It’s no use quoting Smithian ‘invisible hand’ theory, like it is a universal truth; it has no effect in a complex economy – and already before the end of the 19th century had failed as a description and analysis of actual economies existing outside of mathematical and philosophical models. Such an approach is the twin brother of the oft-mocked vulgar Marxism.

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  4. Individualist anarchism has always had a distinctly social dimension as well, and developed concurrently with social anarchism. As a matter of focus, each took a somewhat different tact, but they are both within the socialist paradigm; simply diverging on some questions of means, not of ends.

    Proudhon, Spooner, Tucker, et al, were within the socialist sphere, yet are generally considered to have been individualist anarchists. Are you saying that their inclusion in the historiography of anarchism is a rewriting thereof?

    As a mutualist, I too grow weary of some (self-described) anarchists’ focus on saving “capitalism” as a term and/or as an ideology. Economics, in and of itself, is not the savior of humankind. Focusing on money — and economies based upon it — is not what I, nor this site, aim to do. Granted, we’ve quoted from, cited, and linked to economically focused (even capitalist) writers and organizations; but with the overarching goal of promoting self and community sufficiency vis-a-vis reducing dependency on the state and its capitalist controllers.

    Generally speaking, we seek to reduce the impact of labels when some insight can be gleaned from a source. In my view, those we oppose are far more inclined to overlook differences in pursuit of a common goal; and it seems a shame when we — already a minority — split and divide ourselves unnecessarily.

    Market anarchism, as I understand it, does not call for unfettered capitalism. On the contrary, it seeks to end capitalism by the equitable redistribution of its privileges. If every person has access to the means of production, he cannot be held in thrall by a select few who control them; as is the case now and in most of the past.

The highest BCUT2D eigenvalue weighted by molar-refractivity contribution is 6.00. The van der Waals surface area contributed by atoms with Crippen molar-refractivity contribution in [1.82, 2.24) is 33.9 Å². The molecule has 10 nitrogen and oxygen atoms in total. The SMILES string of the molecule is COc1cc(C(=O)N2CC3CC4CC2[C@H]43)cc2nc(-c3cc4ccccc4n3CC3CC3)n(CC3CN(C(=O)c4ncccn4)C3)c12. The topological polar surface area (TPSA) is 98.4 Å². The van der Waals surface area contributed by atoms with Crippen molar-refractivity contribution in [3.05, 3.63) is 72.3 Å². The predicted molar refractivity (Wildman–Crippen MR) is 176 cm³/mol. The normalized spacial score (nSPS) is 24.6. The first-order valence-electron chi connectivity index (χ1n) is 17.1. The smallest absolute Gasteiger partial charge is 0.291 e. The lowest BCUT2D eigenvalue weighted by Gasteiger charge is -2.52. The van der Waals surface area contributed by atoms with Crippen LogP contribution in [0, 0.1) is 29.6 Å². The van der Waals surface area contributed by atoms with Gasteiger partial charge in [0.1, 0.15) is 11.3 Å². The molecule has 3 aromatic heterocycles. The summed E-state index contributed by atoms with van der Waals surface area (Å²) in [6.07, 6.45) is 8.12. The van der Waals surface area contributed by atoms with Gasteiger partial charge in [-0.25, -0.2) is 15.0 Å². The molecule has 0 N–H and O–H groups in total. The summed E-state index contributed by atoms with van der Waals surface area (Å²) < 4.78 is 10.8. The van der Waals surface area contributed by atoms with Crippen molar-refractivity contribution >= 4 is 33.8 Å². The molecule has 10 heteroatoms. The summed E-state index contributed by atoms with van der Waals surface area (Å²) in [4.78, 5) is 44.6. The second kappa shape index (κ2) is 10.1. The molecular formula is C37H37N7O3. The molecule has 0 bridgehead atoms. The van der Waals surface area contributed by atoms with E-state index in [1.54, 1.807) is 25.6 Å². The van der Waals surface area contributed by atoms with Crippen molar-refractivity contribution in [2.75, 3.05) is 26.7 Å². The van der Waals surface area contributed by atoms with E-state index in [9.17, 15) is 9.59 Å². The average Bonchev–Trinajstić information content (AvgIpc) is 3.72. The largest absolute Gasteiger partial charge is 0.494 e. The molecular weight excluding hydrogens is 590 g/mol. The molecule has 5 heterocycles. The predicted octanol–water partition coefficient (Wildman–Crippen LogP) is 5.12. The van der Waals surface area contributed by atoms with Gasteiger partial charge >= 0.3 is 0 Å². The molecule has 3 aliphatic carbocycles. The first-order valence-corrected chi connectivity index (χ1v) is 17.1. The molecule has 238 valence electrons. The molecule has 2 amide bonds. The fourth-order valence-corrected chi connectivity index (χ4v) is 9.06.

Individualist anarchism is not inherently capitalistic, as explained nicely in the Anarchist FAQ. Market anarchism, inasmuch as it follows the general ideas of people like Proudhon and Tucker, is not capitalistic either; but is, as I said, opposed to it.

    We may disagree on points, but I don’t think leveling the accusation that it is “not focused enough on how capitalist business interests dominates government for its own purposes” is fair nor accurate.

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  5. I shall read through the Anarchist FAQ, since it is probably more courteous for me to understand the tenor of the website better before levelling criticism.

    I’m not a thoroughgoing anarchist, nor a fan of mutalism (Rothbard in particular), but there’s no doubt we likely have much more in common against the mess of orthodoxy.

    My apologies if I’ve appeared rude initially.

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  6. Thanks, Hans. I appreciate this dialogue, no apologies necessary. I totally understand your concerns, and I think it’s helpful for all involved to hash these things out when they arise instead of (as often happens) letting labels completely obfuscate the conversation.

    Rothbard wasn’t a mutualist, though mutualists will quote him on those points they agree with; the extent of which varies from person-to-person, of course.

    To use your phrasing, this site is more focused on being “against the mess of orthodoxy” than it is on promoting any particular flavor of stateless ideology. So, it sometimes runs the risk of being unpalatable to one way of thinking or the other. It’s a risk we’ll have to take, though, in order to attempt to foster general cooperation toward a common goal.

    Thanks again for taking the time to discuss this. :)

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  7. Hi there! This is my first comment here so I just wanted
    to give a quick shout out and say I truly enjoy reading your posts.
    Can you suggest any other blogs/websites/forums that cover the same topics?
    Thank you so much!